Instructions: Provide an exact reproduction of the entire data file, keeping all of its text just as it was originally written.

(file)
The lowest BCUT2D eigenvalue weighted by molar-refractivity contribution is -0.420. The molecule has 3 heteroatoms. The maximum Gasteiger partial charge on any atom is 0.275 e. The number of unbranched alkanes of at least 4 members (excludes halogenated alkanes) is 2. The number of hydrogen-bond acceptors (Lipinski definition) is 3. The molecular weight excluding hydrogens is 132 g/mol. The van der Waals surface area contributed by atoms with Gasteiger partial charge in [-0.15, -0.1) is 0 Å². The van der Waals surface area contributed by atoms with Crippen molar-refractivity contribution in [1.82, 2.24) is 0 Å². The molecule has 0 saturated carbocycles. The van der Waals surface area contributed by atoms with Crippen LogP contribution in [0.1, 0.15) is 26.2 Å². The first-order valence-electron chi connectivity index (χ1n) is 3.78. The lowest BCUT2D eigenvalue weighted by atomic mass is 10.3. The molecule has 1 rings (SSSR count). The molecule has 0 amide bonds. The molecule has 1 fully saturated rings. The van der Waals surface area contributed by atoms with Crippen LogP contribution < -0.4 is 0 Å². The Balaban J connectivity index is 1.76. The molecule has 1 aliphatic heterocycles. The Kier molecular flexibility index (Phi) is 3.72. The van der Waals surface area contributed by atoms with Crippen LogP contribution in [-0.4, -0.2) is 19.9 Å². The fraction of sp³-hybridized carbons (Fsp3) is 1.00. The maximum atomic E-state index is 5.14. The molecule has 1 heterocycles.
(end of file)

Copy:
The lowest BCUT2D eigenvalue weighted by molar-refractivity contribution is -0.420. The molecule has 3 heteroatoms. The maximum Gasteiger partial charge on any atom is 0.275 e. The number of unbranched alkanes of at least 4 members (excludes halogenated alkanes) is 2. The number of hydrogen-bond acceptors (Lipinski definition) is 3. The molecular weight excluding hydrogens is 132 g/mol. The van der Waals surface area contributed by atoms with Gasteiger partial charge in [-0.15, -0.1) is 0 Å². The van der Waals surface area contributed by atoms with Crippen molar-refractivity contribution in [1.82, 2.24) is 0 Å². The molecule has 0 saturated carbocycles. The van der Waals surface area contributed by atoms with Crippen LogP contribution in [0.1, 0.15) is 26.2 Å². The first-order valence-electron chi connectivity index (χ1n) is 3.78. The lowest BCUT2D eigenvalue weighted by atomic mass is 10.3. The molecule has 1 rings (SSSR count). The molecule has 0 amide bonds. The molecule has 1 fully saturated rings. The van der Waals surface area contributed by atoms with Crippen LogP contribution < -0.4 is 0 Å². The Balaban J connectivity index is 1.76. The molecule has 1 aliphatic heterocycles. The Kier molecular flexibility index (Phi) is 3.72. The van der Waals surface area contributed by atoms with Crippen LogP contribution in [-0.4, -0.2) is 19.9 Å². The fraction of sp³-hybridized carbons (Fsp3) is 1.00. The maximum atomic E-state index is 5.14. The molecule has 1 heterocycles.